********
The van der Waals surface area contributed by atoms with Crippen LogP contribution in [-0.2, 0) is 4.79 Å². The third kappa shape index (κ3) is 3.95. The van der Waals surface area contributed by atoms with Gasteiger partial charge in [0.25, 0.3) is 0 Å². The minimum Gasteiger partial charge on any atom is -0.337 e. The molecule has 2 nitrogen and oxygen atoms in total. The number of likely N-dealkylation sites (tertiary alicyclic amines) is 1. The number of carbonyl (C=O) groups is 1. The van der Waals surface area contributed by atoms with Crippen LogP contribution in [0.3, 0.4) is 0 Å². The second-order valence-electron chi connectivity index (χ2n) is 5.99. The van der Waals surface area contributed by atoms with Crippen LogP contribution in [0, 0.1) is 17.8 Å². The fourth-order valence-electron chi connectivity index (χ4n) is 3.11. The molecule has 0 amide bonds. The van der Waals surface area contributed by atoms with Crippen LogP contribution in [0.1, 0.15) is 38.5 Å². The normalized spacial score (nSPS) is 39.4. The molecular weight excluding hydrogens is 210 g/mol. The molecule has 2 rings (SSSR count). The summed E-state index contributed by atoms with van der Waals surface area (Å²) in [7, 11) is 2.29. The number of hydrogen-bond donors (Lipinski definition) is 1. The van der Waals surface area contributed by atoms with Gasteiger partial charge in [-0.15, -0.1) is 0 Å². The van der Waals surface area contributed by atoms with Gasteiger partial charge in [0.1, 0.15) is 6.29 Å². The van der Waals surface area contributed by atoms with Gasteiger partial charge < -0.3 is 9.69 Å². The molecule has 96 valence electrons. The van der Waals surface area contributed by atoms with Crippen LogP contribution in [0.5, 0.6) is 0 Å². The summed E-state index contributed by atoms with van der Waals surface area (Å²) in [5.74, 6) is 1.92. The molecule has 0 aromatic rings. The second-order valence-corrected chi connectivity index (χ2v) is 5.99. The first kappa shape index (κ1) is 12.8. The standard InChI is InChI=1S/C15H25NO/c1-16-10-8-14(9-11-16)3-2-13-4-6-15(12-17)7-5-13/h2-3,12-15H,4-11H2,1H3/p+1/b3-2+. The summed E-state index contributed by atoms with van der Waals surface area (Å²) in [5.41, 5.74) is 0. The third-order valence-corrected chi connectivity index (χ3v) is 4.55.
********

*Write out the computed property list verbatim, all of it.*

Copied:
The van der Waals surface area contributed by atoms with Crippen LogP contribution in [-0.2, 0) is 4.79 Å². The third kappa shape index (κ3) is 3.95. The van der Waals surface area contributed by atoms with Gasteiger partial charge in [0.25, 0.3) is 0 Å². The minimum Gasteiger partial charge on any atom is -0.337 e. The molecule has 2 nitrogen and oxygen atoms in total. The number of likely N-dealkylation sites (tertiary alicyclic amines) is 1. The number of carbonyl (C=O) groups is 1. The van der Waals surface area contributed by atoms with Crippen LogP contribution in [0.3, 0.4) is 0 Å². The second-order valence-electron chi connectivity index (χ2n) is 5.99. The van der Waals surface area contributed by atoms with Crippen LogP contribution in [0, 0.1) is 17.8 Å². The fourth-order valence-electron chi connectivity index (χ4n) is 3.11. The molecule has 0 amide bonds. The van der Waals surface area contributed by atoms with Crippen LogP contribution in [0.1, 0.15) is 38.5 Å². The normalized spacial score (nSPS) is 39.4. The molecular weight excluding hydrogens is 210 g/mol. The molecule has 2 rings (SSSR count). The summed E-state index contributed by atoms with van der Waals surface area (Å²) in [7, 11) is 2.29. The number of hydrogen-bond donors (Lipinski definition) is 1. The van der Waals surface area contributed by atoms with Gasteiger partial charge in [-0.15, -0.1) is 0 Å². The van der Waals surface area contributed by atoms with Gasteiger partial charge in [0.1, 0.15) is 6.29 Å². The van der Waals surface area contributed by atoms with Gasteiger partial charge < -0.3 is 9.69 Å². The molecule has 96 valence electrons. The van der Waals surface area contributed by atoms with Crippen LogP contribution in [0.5, 0.6) is 0 Å². The summed E-state index contributed by atoms with van der Waals surface area (Å²) in [5.74, 6) is 1.92. The molecule has 0 aromatic rings. The second-order valence-corrected chi connectivity index (χ2v) is 5.99. The first kappa shape index (κ1) is 12.8. The standard InChI is InChI=1S/C15H25NO/c1-16-10-8-14(9-11-16)3-2-13-4-6-15(12-17)7-5-13/h2-3,12-15H,4-11H2,1H3/p+1/b3-2+. The summed E-state index contributed by atoms with van der Waals surface area (Å²) in [5.41, 5.74) is 0. The third-order valence-corrected chi connectivity index (χ3v) is 4.55.